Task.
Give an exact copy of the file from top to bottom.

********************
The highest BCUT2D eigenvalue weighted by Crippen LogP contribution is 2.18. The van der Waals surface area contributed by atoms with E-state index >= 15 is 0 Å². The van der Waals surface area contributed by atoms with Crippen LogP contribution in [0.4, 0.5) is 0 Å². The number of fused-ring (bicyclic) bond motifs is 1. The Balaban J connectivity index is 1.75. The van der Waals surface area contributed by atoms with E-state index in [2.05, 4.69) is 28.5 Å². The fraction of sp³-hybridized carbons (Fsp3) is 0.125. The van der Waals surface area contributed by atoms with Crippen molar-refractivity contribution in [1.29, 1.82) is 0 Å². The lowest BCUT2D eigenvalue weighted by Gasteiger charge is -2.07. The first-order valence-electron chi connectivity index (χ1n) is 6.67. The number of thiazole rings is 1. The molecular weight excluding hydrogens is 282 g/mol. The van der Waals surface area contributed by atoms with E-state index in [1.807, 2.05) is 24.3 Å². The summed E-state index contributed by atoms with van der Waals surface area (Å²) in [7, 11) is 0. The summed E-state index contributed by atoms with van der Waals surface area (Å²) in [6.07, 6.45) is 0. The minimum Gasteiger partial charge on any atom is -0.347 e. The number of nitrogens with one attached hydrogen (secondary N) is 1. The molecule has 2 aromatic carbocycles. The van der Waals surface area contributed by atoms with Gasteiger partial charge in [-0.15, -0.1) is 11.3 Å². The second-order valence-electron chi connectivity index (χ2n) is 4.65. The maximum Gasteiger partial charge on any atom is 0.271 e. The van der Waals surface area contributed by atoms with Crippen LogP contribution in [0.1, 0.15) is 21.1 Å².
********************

The highest BCUT2D eigenvalue weighted by Crippen LogP contribution is 2.18. The van der Waals surface area contributed by atoms with E-state index >= 15 is 0 Å². The van der Waals surface area contributed by atoms with Crippen LogP contribution in [0.4, 0.5) is 0 Å². The number of fused-ring (bicyclic) bond motifs is 1. The Balaban J connectivity index is 1.75. The van der Waals surface area contributed by atoms with E-state index in [2.05, 4.69) is 28.5 Å². The fraction of sp³-hybridized carbons (Fsp3) is 0.125. The van der Waals surface area contributed by atoms with Crippen molar-refractivity contribution in [1.29, 1.82) is 0 Å². The lowest BCUT2D eigenvalue weighted by Gasteiger charge is -2.07. The first-order valence-electron chi connectivity index (χ1n) is 6.67. The number of thiazole rings is 1. The molecular weight excluding hydrogens is 282 g/mol. The van der Waals surface area contributed by atoms with E-state index in [1.807, 2.05) is 24.3 Å². The summed E-state index contributed by atoms with van der Waals surface area (Å²) in [7, 11) is 0. The summed E-state index contributed by atoms with van der Waals surface area (Å²) in [6.07, 6.45) is 0. The minimum Gasteiger partial charge on any atom is -0.347 e. The number of nitrogens with one attached hydrogen (secondary N) is 1. The molecule has 2 aromatic carbocycles. The van der Waals surface area contributed by atoms with Gasteiger partial charge in [-0.15, -0.1) is 11.3 Å². The second-order valence-electron chi connectivity index (χ2n) is 4.65. The maximum Gasteiger partial charge on any atom is 0.271 e. The van der Waals surface area contributed by atoms with Crippen LogP contribution in [0.1, 0.15) is 21.1 Å².